It’s nearly December and all but the hardiest leaves have dropped from their branches. But if you look carefully at the trees in my garden, you will see something else hanging there. Fat balls, coconut halves, feeders full of peanuts, suet pellets and dried mealworms decorate the stark twigs, calling out to the hungry local birds.
I have a tiny garden but with careful (or to be honest, rather haphazard and lazy) planning I’ve created a little haven for birds, insects and hedgehogs. House sparrows, magpies, pigeons and blackbirds are my year-round guests. With blue tits, starlings, crows, blackcaps, long-tailed tits and great tits popping by as their hunger dictates.
The house sparrows are my favourites (don’t tell the magpies that!). According to the Royal Society for the Protection of Birds (RSPB), the house sparrow is in decline with numbers in towns and cities declining by 60 per cent. But a quick look at my garden shows where they’re possibly all hiding. It’s not unusual for my small patch of grass to be alive with thirty or more of the little brown balls dancing, pecking and scrapping. For small birds, they are exceptionally loud — especially when they stand on the branch outside my bedroom window indignantly informing me that the feeders need filling.
The sound of birdsong is an obvious pleasure you receive for feeding the birds. From sunrise to sunset, different songs, conversations and warnings will be played out across air. I’m studying for an MA in Travel & Nature Writing and many of my fellow students are experts in identifying bird calls. Indeed my tutor is an actual expert with several books about birds to his name. They can identify birds from half a mile away by a single tweet. But I’m getting better at it — some are obvious, the raspy chatter of the magpies or the lyrical songs of the blackbirds. Sometimes, I join in the conversations, much to the amusement of my husband. But I like to think that the birds and I have a special understanding.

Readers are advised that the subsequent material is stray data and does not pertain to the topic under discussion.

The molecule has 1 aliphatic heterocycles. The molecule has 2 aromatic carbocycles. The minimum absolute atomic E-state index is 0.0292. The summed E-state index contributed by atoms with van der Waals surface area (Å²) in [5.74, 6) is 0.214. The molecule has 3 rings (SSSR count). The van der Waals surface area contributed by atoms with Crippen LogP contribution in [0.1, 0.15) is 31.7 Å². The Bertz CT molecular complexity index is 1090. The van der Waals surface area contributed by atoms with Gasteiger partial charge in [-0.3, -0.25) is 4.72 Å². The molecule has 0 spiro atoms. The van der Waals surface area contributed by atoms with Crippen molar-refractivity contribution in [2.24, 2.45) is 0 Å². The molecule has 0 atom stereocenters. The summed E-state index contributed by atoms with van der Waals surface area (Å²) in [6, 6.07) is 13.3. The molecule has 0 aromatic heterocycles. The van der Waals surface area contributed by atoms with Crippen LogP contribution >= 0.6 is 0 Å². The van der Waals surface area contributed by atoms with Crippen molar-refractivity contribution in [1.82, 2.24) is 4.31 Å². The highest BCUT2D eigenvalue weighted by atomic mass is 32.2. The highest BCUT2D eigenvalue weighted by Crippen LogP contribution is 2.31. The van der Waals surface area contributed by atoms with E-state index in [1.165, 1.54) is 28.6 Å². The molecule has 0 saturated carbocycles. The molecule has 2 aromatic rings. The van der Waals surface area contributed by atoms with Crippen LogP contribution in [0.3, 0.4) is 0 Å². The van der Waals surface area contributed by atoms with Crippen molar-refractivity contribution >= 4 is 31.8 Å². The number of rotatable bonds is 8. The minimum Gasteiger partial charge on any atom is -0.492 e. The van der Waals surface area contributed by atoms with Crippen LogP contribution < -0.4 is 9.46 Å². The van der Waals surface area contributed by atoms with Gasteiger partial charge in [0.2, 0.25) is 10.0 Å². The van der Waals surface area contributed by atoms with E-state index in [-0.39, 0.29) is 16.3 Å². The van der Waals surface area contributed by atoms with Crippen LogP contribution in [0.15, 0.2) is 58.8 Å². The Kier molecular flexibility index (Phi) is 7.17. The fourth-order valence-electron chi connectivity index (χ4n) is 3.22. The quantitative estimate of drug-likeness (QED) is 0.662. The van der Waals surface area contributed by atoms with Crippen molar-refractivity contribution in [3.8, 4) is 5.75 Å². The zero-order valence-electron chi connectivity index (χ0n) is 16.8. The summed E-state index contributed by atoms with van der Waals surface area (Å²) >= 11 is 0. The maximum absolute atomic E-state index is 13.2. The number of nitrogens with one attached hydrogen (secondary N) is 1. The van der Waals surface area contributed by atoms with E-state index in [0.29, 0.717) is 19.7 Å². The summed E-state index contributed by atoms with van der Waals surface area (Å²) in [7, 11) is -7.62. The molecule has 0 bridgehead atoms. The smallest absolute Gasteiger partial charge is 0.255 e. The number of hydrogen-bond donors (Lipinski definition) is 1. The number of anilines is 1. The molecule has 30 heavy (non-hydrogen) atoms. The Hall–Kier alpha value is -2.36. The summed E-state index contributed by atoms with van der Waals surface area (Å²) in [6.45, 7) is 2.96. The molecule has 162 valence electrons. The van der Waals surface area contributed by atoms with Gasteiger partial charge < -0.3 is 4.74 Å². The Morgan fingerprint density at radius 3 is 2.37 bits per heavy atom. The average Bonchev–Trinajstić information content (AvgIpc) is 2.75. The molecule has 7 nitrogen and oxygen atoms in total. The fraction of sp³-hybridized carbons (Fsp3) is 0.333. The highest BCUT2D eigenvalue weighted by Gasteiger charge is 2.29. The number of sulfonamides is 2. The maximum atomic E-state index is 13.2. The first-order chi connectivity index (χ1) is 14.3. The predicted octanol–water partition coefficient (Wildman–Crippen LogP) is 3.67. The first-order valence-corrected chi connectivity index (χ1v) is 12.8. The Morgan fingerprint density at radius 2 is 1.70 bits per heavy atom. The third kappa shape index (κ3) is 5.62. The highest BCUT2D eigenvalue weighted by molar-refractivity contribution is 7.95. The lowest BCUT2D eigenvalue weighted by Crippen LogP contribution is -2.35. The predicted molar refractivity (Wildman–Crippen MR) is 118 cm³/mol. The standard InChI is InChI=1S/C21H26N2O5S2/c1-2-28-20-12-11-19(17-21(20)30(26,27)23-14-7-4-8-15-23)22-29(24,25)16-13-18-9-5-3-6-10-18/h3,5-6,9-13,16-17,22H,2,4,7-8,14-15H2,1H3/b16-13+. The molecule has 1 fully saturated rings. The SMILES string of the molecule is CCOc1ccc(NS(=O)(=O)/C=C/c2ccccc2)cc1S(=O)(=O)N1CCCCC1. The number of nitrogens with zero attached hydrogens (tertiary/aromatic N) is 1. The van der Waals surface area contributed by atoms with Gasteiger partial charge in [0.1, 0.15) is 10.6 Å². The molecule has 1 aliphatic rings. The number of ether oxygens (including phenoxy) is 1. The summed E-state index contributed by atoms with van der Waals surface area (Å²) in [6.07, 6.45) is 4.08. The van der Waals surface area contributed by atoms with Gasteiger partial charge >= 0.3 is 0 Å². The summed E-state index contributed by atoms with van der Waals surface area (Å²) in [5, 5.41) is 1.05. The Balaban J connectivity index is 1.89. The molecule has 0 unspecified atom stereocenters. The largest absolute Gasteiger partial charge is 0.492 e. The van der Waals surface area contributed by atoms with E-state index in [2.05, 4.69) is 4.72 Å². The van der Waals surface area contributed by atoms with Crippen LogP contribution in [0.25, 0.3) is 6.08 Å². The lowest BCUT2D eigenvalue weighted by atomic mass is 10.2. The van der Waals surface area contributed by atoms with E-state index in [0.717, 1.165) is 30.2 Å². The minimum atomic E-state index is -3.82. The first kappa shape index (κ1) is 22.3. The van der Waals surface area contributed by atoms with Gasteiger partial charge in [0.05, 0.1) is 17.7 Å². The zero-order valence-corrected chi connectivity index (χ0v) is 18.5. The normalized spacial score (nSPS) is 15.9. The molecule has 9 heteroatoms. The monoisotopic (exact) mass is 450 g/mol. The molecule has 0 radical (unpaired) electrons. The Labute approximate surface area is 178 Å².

The cacophony of starlings fighting over a fat ball (while ignoring the two with no one on!) often draws me to the window. Starlings fight in the most melodramatic fashion — beaks jabbing, they fly upwards, wings beating the air and each other, screeching they fall back to earth, one of them somehow the winner, the other flies off to a nearby shed roof to sulk. I watch from behind the curtain, a guilty pleasure like peering over your menu as the couple at the next table have a barely veiled arguement.
The sounds of the birds change with the seasons as parents-to-be busy themselves building nests, then the babies take their first flights out into the big world, followed by panicked chirrups if they can’t see their mother nearby. The summer allegro becomes fortissimo in the autumn as the birds fight to be heard over seasonal winds and rain.
No matter the time of year it’s hard to wake up grumpy when you wake to the sounds of nature right outside your window.
As well as a relaxing soundtrack, I also enjoy the company the birds provide and the pleasure of observing their personalities. This year we had a family of six magpies who spent most of their day flitting in and out. A highlight of my summer was watching the mother and father teaching their babies how to land on the fence. I spent hours watching the babies miss their landing, fall, then style it out as though they meant to do that. All the while the mother looks down from the fence, I swear she was shaking her head in despair.
This year most of my spring and summer was spent in the garden (book, wine, cake, the balsam of lockdown). The more the birds saw me, the more they relaxed, bravely coming closer, occasionally right up to the patio window, much to the chagrin of the cats (repeat after me “friends not food”). A few minutes here and there lost in watching them, forgetting everything else that was happening in the world, letting nature in and being accepted as part of their world.
They are my escape. The time we share, although heavily anthropomorphized by me (I’m a writer after all!), allows my mind to wander and play and remember that we are part of something much bigger than our everyday worries and distractions.
You don’t need much space to start feeding birds — or even a garden, stick-on feeding boxes will attract birds to your window. If you’re not sure what to feed your birds you can check out this helpful guide from the RSPB.
The world is pants at the moment and we all need that little something that never fails to bring a smile to our face. For me, that is my beautiful wild birds. They brighten my day, make me smile with their little quirks and provide a natural soundtrack to my day.